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The Last Conversation

(Forward Collection #5)

3.75  ·  Rating details ·  8,434 ratings  ·  938 reviews
What’s more frightening: Not knowing who you are? Or finding out? A Bram Stoker Award–winning author explores the answer in a chilling story about identity and human consciousness.

Imagine you’ve woken up in an unfamiliar room with no memory of who you are, how you got there, or where you were before. All you have is the disconnected voice of an attentive caretaker. Dr. Kuh
Kindle Edition, 56 pages
Published September 17th 2019 by Amazon Original Stories
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Average rating 3.75  · 
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 ·  8,434 ratings  ·  938 reviews

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Emily May
Sep 12, 2019 rated it really liked it
The Last Conversation was the most "horror" of the Forward collection stories, which I guess is not surprising when you look at who the author is. It's an eerie tale that keeps us in the dark for most of the book, wondering what is going on, but knowing that something is definitely not right.

The second person narration somehow makes it even creepier and more unsettling. I want to liken this story to a well-known movie, but that would give away a major spoiler. So let me just say: what goes on in
Nilufer Ozmekik
Oct 15, 2019 rated it really liked it
This is the spookiest, eeriest, most haunted, horrifying, chilling story of the Forward series. I know my husband is gonna get crazy when he realizes the increasing zeros at our electric bill because I will turn on the lights again as soon as he sleeps tonight. (Actually I plan to turn on entire lights of the house just in case not screaming after seeing something shapeless, spooky –like my sister in law who visits only for one week, stays in the guest room, don’t tell I called her shapeless, sh ...more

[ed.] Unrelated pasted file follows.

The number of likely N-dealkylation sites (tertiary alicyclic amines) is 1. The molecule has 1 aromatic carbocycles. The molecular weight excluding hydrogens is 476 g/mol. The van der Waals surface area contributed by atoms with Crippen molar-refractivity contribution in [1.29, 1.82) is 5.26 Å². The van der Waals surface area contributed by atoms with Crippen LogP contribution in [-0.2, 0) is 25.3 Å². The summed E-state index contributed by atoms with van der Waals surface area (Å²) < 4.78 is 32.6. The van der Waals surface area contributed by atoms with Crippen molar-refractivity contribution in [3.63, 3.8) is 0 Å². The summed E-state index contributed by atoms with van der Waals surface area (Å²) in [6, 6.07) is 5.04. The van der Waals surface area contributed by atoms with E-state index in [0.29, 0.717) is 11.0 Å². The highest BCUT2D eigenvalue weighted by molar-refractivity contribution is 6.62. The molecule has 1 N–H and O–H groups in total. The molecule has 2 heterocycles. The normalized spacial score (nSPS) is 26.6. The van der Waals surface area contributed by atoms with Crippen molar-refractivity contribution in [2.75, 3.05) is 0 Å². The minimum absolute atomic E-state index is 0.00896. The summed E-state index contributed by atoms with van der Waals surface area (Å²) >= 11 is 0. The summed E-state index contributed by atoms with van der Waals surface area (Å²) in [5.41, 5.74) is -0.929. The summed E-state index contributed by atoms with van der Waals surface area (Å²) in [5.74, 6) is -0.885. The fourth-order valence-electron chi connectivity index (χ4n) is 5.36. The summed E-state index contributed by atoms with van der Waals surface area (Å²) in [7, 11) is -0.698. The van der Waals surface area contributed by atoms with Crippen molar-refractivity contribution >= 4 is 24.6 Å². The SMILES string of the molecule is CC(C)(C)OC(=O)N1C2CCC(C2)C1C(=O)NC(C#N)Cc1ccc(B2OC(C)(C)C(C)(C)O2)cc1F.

Kayla Dawn
Sep 24, 2019 rated it really liked it
This might be my favorite work of Tremblay so far.
Emily (Books with Emily Fox)
The beginning had some potential but the ending didn't do it for me. ...more
Tadiana ✩Night Owl☽
3.5 stars. Review first posted on Fantasy Literature:

A person — whose name and gender are never specified, because that person is “you” — wakes up, alone in a room. You’re blind and in intense pain, and at first you remember nothing at all of your past. You only hear one person, Dr. Anne Kuhn, who instructs you through a speaker: testing you mentally, badgering you to exercise, and, little by little, giving you bits of information about your past life and about why you are where you are now. Gra
☘Misericordia☘ ⚡ϟ⚡⛈⚡☁ ❇️❤❣
And, obviously, the DNA sequences drawn on the cover are not a spoiler for most of readers, as I just found out. For me, it was and I sort of felt I was aware from the start what would happen later on. Well, anyway, if you are scared of spoilers just stay away from this review :) And from the book cover :)

This wasn't too innovative or striking or anything.

So, this gal's a scientist and the guy's a part of a long chain of something. Striking? No.
They have this plague and she
Sep 09, 2020 rated it really liked it
Shelves: horror
What a bizarre and frightening novella! Who is this man obviously having come back from a coma and taught living again? Who is Anne Kuhn? What about this pandemic that killed so many people? What about cloning? Many crucial subjects are mentioned directly or indirectly in this fantastic and weird story. It was a bit confusing but the atmosphere was very dark. Sometimes it reminded me on Matheson and I am Legend, I also had to think about the novel Birdbox. The characters in Tremblay's novella se ...more
3 to 3.5 stars

I have to be honest and say that approached this short story with trepidation. My open-mindedness to review this was tainted. I have read two Paul Tremblay novels and didn't like either of them - REALLY didn't like either of them (1 and 2 star reviews). Of all the Forward stories, this is the only one I really didn't want to listen to.

So, today I decided to just rip off the band-aid and jump in feet first. At least it was only an hour and forty five minutes on audio so I knew if I
Dec 27, 2019 rated it really liked it
Shelves: owned-e-books
Brilliant play on real versus replica and the authenticity of memory and identity
To forget is to lose something that was once yours, that was once of yourself.

An eerie and well build up story, centered around the the experience of someone waking up in a dark room, without memories, only being talked to by a mysterious doctor through an intercom.